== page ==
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Since James Cameron’s Titanic premiered 25 years ago, one scene has been the subject of a sometimes heated debate: the demise of Leonardo DiCaprio’s floppy-haired ingenue, Jack Dawson.
In general, fans of the actor and movie obsessives have always contended that Jack didn’t have to die — he could have easily fit on the floating door that saved his love interest, Kate Winslet’s unhappy heiress, Rose DeWitt Bukater. The debate remains so potent that Cameron, who also wrote the screenplay, wants to put it to rest.
In an interview for the premiere of Avatar: The Way of Water, published by the Toronto Sun, Cameron indicated he’s putting arguments over Jack’s death to rest with an upcoming documentary. “We have done a scientific study to put this whole thing to rest and drive a stake through its heart once and for all,” he said.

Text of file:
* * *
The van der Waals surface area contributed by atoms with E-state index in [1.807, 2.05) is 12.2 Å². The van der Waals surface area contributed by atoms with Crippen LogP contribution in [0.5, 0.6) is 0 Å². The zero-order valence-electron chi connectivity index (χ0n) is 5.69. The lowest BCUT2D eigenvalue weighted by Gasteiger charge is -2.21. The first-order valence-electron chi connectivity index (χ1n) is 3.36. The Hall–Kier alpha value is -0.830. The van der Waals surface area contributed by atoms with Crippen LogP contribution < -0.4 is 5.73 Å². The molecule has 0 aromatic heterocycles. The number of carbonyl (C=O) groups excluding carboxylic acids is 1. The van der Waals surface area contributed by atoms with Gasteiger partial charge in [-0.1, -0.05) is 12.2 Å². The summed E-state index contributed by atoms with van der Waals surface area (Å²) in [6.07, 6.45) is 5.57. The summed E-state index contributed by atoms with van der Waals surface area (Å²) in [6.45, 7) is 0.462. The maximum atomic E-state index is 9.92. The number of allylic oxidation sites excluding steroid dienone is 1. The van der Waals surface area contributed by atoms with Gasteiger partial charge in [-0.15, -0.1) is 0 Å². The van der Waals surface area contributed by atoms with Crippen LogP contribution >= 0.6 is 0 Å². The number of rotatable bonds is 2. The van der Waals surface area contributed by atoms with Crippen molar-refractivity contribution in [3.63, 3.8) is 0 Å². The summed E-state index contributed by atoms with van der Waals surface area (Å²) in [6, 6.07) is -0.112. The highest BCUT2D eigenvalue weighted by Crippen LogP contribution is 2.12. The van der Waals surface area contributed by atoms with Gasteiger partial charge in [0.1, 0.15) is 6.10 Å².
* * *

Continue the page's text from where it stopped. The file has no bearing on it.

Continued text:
“We have since done a thorough forensic analysis with a hypothermia expert who reproduced the raft from the movie and we’re going to do a little special on it that comes out in February. We took two stunt people who were the same body mass of Kate and Leo and we put sensors all over them and inside them and we put them in ice water and we tested to see whether they could have survived through a variety of methods and the answer was, there was no way they both could have survived. Only one could survive.”
Asked if he regretted killing off DiCaprio‘s character, Cameron said no, adding that Jack “needed to die.”
Cameron said Titanic is “a movie about love and sacrifice and mortality. The love is measured by the sacrifice.”
The Sun reported that Titanic would hit theaters again next February. The National Geographic Nat Geo cable network will broadcast Cameron’s documentary making his case for killing Jack.